* More than half of all NYC, NJ service stations shut down
* Long lines form at gasoline stations across region
* First day of commuting for many without mass transit
* Fuel also needed for generators in homes, businesses
(Adds mass EPA waiver details)
By David Sheppard and Edward McAllister
NEW YORK Oct 31 Drivers and homeowners scrambled
to secure fuel for their cars and generators in the U.S.
Northeast on Wednesday as storm-hit gasoline stations started to
More than half of all gasoline service stations in the New
York City area and New Jersey were shut because of depleted fuel
supplies and power outages, frustrating attempts to restore
normal life, industry officials said.
Reports of long lines, dark stations and empty tanks
circulated across the region. Some station owners were unable to
pump fuel due to a lack of power, while others quickly ran their
tanks dry because of increased demand and logistical problems in
delivering fresh supplies.
The lack of working gasoline stations is likely to compound
travel problems in the region, with the New York City subway
system down until at least Thursday and overland rail and bus
services severely disrupted.
Homeowners and businesses relying on back-up generators
during the power cuts, including many Wall Street banks in lower
Manhattan, may also run short of fuel.
"I don't have any lights and need this gasoline for my
generator," said Abdul Rahim Anwar at a Getty service station in
Gowanus, Brooklyn, as he put two full jerry cans into his trunk.
Tempers flared as a queue of at least 30 cars spilled down
the street, with drivers blaring horns, shouting and getting out
of their cars. Pump attendant Nadim Amid said the station had
already run out of regular gasoline and only had a tiny amount
of super unleaded and diesel left.
One driver, a doctor who asked not to be named, said she
had driven all the way across New York City from New Jersey,
where half of all businesses and homes are still without power.
More than 80 percent of filling stations in the state were
unable to sell gasoline as of Wednesday morning, said Sal
Risalvato, head of the New Jersey Gasoline, Convenience,
"It's going to be an ugly few days until we can see both
power and supplies restored," Risalvato said.
Gasoline stations on New York's Long Island and the city
borough of Staten Island also reported shortages, while lengthy
lines were seen in the borough of Queens. Commuters may see
higher prices at the pumps in the coming days, though oil
traders said that with so many people unable to buy gasoline it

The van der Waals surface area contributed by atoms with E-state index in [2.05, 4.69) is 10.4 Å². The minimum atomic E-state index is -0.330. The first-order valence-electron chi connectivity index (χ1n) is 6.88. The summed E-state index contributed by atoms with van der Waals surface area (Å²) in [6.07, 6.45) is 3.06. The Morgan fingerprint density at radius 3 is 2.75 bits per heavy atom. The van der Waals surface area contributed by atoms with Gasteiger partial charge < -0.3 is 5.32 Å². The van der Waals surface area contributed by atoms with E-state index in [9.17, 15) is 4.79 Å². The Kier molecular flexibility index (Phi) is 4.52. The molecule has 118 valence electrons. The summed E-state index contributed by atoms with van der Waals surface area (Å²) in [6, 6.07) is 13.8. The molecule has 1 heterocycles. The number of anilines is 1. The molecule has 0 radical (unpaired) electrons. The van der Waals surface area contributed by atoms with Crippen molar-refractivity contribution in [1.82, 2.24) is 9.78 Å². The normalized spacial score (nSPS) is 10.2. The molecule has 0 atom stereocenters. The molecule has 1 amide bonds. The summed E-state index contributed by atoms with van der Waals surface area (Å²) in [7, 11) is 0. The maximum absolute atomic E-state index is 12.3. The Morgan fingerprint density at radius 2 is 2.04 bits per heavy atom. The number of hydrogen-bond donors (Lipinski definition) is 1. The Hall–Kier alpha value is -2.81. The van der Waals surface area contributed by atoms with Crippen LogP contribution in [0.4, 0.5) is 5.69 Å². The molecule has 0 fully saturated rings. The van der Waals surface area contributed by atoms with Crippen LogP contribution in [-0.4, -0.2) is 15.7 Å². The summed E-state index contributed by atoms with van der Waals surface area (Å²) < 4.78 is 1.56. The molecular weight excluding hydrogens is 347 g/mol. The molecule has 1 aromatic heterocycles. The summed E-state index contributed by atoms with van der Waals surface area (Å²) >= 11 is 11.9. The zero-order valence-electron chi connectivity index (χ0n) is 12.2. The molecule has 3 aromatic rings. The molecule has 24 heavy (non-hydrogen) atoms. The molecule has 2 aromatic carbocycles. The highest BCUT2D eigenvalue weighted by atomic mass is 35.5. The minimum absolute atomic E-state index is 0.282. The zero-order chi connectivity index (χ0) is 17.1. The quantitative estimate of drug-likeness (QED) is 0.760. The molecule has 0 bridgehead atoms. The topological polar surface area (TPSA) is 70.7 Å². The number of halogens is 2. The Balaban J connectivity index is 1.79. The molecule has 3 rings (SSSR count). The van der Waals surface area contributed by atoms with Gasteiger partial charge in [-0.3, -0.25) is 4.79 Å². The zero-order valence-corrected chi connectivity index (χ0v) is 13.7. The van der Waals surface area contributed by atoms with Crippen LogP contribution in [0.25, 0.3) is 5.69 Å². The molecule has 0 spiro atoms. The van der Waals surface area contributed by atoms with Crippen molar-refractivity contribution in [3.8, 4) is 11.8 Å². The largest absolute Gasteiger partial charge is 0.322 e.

may eventually lead to a surplus in the region.
The U.S. Environmental Protection Agency temporarily waived
clean gasoline requirements for 16 states on the eastern
seaboard through Nov. 20 in a bid to help ease the supply
GAS BUT NO POWER, POWER BUT NO GAS
Kevin Beyer, president of the Long Island Gasoline Retailers
Association in Smithtown, New York, estimated that less than
half of all stations were able to sell fuel Wednesday morning.
"I have gas in the ground but no power. For many others
they're facing the opposite problem, with power but no gasoline.
For the few stations that are lucky enough to have both they've
got huge lines out front," Beyer said.
"With the kind of demand they're seeing they're likely to
run out of gasoline within the next 24 hours."
Beyer estimated it could take until the end of next week to
get all fuel stations operating again.
New York State and New Jersey fuel retailers sell a combined
average of 26 million gallons (620,000 barrels) of gasoline a
day, according to the U.S. Energy Information Administration.
The problem is not a severe shortage of gasoline in the
Northeast, but widespread power outages and the storm-related
logistical problems of getting the fuel from refineries and
terminals to those who need it.
Jenn Hibbs, an account director at marketing firm
Marden-Kane Inc in Garden City, Long Island, said there was only
one gasoline station open within 10 miles (16 km) of her house.
Friends were sharing tips on Facebook about where they could get
fuel, but two lines for gas leading to the service station were
both over half a mile long.
"It's making people think about whether they can get to
work, whether they have enough gas in the tank to get there and
back," Hibbs said.
A line of cars at a gas station on Route 1 and 9 South in
Linden, New Jersey, at one point stretched at least two miles.
On the New York Mercantile Exchange, oil traders bid up
benchmark gasoline future contracts for November delivery, which
expire on Wednesday, by as much as 20 cents a gallon during the
trading session, before they fell back to settle just 3 cents
higher at $2.76.
In Connecticut, the Gasoline & Automotive Service Dealers Of
America said around 15 percent of gasoline stations were shut
and warned drivers could see higher prices in the coming days.
Four of the region's six oil refineries were back to full
production or increasing run rates on Wednesday. The
second-largest - the Bayway plant in New Jersey - was still idle
after flooding damage that traders fear could delay its return
to full service. Key import terminals were also shut.
"Most of the problems are at the service station level with
power and transportation to the stations," said Ralph
Bombardiere, head of the New York State Association of Service
Stations and Repair Shops.
Gasoline inventories in the Mid-Atlantic region were 16
percent below last year's level before the storm, but were
enough to cover almost 23 days of total demand.
Power is slowly being restored. The Department of Energy
said on Wednesday afternoon that 51 percent of homes and
businesses in New Jersey were still without power. That was down
from around 65 percent on Tuesday.
(Additional reporting by Robert Gibbons, Matthew Robinson,
Janet McGurty and Edward McAllister; Editing by Claudia Parsons,
Grant McCool, Dan Grebler and Tim Dobbyn)